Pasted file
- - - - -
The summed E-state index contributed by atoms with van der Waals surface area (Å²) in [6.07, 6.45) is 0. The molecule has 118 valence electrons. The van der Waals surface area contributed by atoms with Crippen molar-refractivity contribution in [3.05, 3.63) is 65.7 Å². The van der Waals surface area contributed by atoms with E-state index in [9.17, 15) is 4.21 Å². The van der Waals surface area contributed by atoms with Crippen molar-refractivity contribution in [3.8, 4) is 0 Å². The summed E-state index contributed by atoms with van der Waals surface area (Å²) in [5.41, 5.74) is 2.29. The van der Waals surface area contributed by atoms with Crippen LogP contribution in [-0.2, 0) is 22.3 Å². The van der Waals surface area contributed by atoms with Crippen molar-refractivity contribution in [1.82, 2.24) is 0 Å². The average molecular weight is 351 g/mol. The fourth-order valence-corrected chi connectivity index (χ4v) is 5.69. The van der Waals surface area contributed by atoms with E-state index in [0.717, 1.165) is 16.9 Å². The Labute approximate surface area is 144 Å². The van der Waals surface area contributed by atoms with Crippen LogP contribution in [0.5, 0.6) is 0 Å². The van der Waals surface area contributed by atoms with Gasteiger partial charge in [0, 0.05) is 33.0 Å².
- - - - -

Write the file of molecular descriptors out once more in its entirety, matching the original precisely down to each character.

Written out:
The summed E-state index contributed by atoms with van der Waals surface area (Å²) in [6.07, 6.45) is 0. The molecule has 118 valence electrons. The van der Waals surface area contributed by atoms with Crippen molar-refractivity contribution in [3.05, 3.63) is 65.7 Å². The van der Waals surface area contributed by atoms with E-state index in [9.17, 15) is 4.21 Å². The van der Waals surface area contributed by atoms with Crippen molar-refractivity contribution in [3.8, 4) is 0 Å². The summed E-state index contributed by atoms with van der Waals surface area (Å²) in [5.41, 5.74) is 2.29. The van der Waals surface area contributed by atoms with Crippen LogP contribution in [-0.2, 0) is 22.3 Å². The van der Waals surface area contributed by atoms with Crippen molar-refractivity contribution in [1.82, 2.24) is 0 Å². The average molecular weight is 351 g/mol. The fourth-order valence-corrected chi connectivity index (χ4v) is 5.69. The van der Waals surface area contributed by atoms with E-state index in [0.717, 1.165) is 16.9 Å². The Labute approximate surface area is 144 Å². The van der Waals surface area contributed by atoms with Crippen LogP contribution in [0.5, 0.6) is 0 Å². The van der Waals surface area contributed by atoms with Gasteiger partial charge in [0, 0.05) is 33.0 Å².